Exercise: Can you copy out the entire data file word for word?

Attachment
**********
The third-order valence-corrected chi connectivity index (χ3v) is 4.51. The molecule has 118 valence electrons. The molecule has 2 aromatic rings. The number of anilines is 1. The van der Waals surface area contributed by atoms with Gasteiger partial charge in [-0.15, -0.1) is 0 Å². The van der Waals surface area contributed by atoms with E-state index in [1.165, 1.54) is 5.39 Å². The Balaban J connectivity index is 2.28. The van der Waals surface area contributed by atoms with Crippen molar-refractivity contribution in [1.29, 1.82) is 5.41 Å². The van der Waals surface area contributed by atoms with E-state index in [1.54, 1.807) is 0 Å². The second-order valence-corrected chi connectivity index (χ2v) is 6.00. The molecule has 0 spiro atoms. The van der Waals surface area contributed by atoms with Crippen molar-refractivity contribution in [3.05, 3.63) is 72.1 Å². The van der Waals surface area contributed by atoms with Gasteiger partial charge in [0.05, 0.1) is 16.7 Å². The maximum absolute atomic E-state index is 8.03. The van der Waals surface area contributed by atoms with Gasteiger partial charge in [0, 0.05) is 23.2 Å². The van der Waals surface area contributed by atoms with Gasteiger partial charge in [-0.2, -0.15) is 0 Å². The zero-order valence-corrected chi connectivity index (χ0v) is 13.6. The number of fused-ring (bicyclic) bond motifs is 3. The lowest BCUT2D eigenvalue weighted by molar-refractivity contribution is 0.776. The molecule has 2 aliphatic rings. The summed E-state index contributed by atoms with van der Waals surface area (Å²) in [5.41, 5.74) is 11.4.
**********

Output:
The third-order valence-corrected chi connectivity index (χ3v) is 4.51. The molecule has 118 valence electrons. The molecule has 2 aromatic rings. The number of anilines is 1. The van der Waals surface area contributed by atoms with Gasteiger partial charge in [-0.15, -0.1) is 0 Å². The van der Waals surface area contributed by atoms with E-state index in [1.165, 1.54) is 5.39 Å². The Balaban J connectivity index is 2.28. The van der Waals surface area contributed by atoms with Crippen molar-refractivity contribution in [1.29, 1.82) is 5.41 Å². The van der Waals surface area contributed by atoms with E-state index in [1.54, 1.807) is 0 Å². The second-order valence-corrected chi connectivity index (χ2v) is 6.00. The molecule has 0 spiro atoms. The van der Waals surface area contributed by atoms with Crippen molar-refractivity contribution in [3.05, 3.63) is 72.1 Å². The van der Waals surface area contributed by atoms with Gasteiger partial charge in [0.05, 0.1) is 16.7 Å². The maximum absolute atomic E-state index is 8.03. The van der Waals surface area contributed by atoms with Gasteiger partial charge in [0, 0.05) is 23.2 Å². The van der Waals surface area contributed by atoms with Gasteiger partial charge in [-0.2, -0.15) is 0 Å². The zero-order valence-corrected chi connectivity index (χ0v) is 13.6. The number of fused-ring (bicyclic) bond motifs is 3. The lowest BCUT2D eigenvalue weighted by molar-refractivity contribution is 0.776. The molecule has 2 aliphatic rings. The summed E-state index contributed by atoms with van der Waals surface area (Å²) in [5.41, 5.74) is 11.4.